- Quick tips
This is a guest post contributed by Mailgun customer, Ian Smith, CEO of FedSmith Inc, a free news website for the federal workforce.
If you run WordPress and Mailgun simultaneously, like I do, you really haven’t had a way to get the two to easily integrate with each other for handling mailing lists.
One of Mailgun’s many features is its ability to handle mass email lists. WordPress users will often want a mailing list for their websites, such as to let users follow your blog via email.
I run several large email lists on my websites, but I had no great solution for a sign up form for users to subscribe to the lists. The sign up process was cumbersome – I had hacked together a rudimentary process that directly inserted an email address onto a Mailgun mailing list from a form on my website.
Worst of all, there was no double opt-in functionality to ensure any signs ups were actually valid. Knowing I needed this, I tried to implement this functionality, but it frequently didn’t work when users clicked on the verification links they would receive upon subscribing, leaving them confused and frustrated, and that was just the ones I knew about.
I wanted to keep using Mailgun, but I couldn’t keep going with a half-baked sign-up process for my email lists that was starting to negatively impact my business. I decided the best solution was to build a WordPress plugin that integrated directly with the Mailgun API to handle list sign-ups and validations.
Fortunately, I had met Jonathan Brinley of Flightless, Inc. at a WordPress users’ group and learned that he was a web developer who specialized in writing plugins.
Jonathan worked with me to build two high quality plugins to better integrate Mailgun with WordPress. Since launched, we’ve tested and Jonathan continued to work with me to fix bugs and ensure the sign up process flowed smoothly.
The first of these plugins is known as Mailgun Subscriptions and it does exactly what the name suggests – it allows you to connect to the Mailgun API and generate subscription forms for one or more email lists on your WordPress site, with no complex programming required.
The plugin’s settings page lets you input your Mailgun API credentials as well as manage which email lists inside of your Mailgun account are added to sign up forms on the website. You can set a description to display in the sign up form as well as mark any list as “hidden” so that it isn’t available for public sign up.
Forms are placed onto the website via a widget or shortcode. The widget allows you to set a title and optional description to display with the form.
When a user goes through the subscription process, a confirmation link is sent to his email address that he must click to complete the subscription (the double opt-in part of the process). You can choose a page to use for this confirmation as well as customize the confirmation and welcome email text in the plugin settings (see screenshot below).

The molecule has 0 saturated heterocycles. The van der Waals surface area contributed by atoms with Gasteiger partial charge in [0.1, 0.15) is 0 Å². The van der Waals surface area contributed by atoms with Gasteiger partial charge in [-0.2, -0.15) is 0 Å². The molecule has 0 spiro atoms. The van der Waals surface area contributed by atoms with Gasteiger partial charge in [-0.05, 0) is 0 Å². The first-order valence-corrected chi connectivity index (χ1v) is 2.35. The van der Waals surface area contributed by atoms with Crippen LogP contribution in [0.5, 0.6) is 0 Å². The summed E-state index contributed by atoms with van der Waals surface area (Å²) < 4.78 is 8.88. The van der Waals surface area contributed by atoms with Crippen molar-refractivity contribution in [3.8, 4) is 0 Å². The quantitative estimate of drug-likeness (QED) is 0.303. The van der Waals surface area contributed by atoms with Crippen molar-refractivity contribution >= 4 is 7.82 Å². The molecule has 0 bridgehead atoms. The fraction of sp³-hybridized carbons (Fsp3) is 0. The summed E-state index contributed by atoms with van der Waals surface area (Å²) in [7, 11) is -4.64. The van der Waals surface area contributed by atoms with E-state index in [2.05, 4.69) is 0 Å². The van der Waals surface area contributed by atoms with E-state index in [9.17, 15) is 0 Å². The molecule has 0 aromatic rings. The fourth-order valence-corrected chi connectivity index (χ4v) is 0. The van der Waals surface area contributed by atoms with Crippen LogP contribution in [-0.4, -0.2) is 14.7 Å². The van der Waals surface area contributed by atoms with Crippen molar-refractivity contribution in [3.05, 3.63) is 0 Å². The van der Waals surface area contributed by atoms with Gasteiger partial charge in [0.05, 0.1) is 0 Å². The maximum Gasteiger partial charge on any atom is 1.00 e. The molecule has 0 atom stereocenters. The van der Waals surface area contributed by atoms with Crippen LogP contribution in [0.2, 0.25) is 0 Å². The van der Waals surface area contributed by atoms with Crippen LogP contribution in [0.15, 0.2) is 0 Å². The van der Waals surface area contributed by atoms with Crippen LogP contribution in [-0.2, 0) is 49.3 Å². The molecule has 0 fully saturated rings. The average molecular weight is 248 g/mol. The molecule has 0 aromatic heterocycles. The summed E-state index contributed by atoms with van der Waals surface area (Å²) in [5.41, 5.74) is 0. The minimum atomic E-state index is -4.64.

The second of the plugins Jonathan built integrates with the first and serves one purpose: to allow subscribers on a single Mailgun mailing list to receive email notifications of new posts to a blog.
I was previously using Jetpack to take advantage of this similar functionality it offered where users could subscribe to follow a blog via email. However, I found the Jetpack plugin bloated (it offered many features, but I only wanted this one particular option), and it seemed crazy to run an external mailing list that had to be managed separately when I already had several running in Mailgun, not to mention I couldn’t directly manage the Jetpack email list like I could with Mailgun’s administration page (directly adding or deleting subscribers from the list, for instance).
The settings for the Mailgun Post Notifications plugin are simple – you select which email list you want to notify and also set a from name, address and subject for the emails.
The plugin includes some pre-built templates for the emails that are sent which you can override with your own to customize the appearance of the emails.
After installing and setting up the plugin, anytime you publish a post on your blog, an email will be automatically generated within a few seconds that goes out to your email list to notify your subscribers.
Using these plugins has helped my business tremendously. Before using them, the sign up process for our lists was cumbersome, and I had gotten to the point I almost didn’t want to promote our email lists for fear of this fact. I was also juggling the extra mailing lists inside of Jetpack in addition to my primary mailing list in Mailgun, and these plugins allowed me to consolidate all of that.
Since putting them in place, our mailing lists have grown substantially, the subscription and management process is seamless, and I can put my focus where it belongs: running my business.
Jonathan and I wanted to share these plugins with the rest of the Mailgun and WordPress community in the hope they will help you too.
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Last updated on September 16, 2019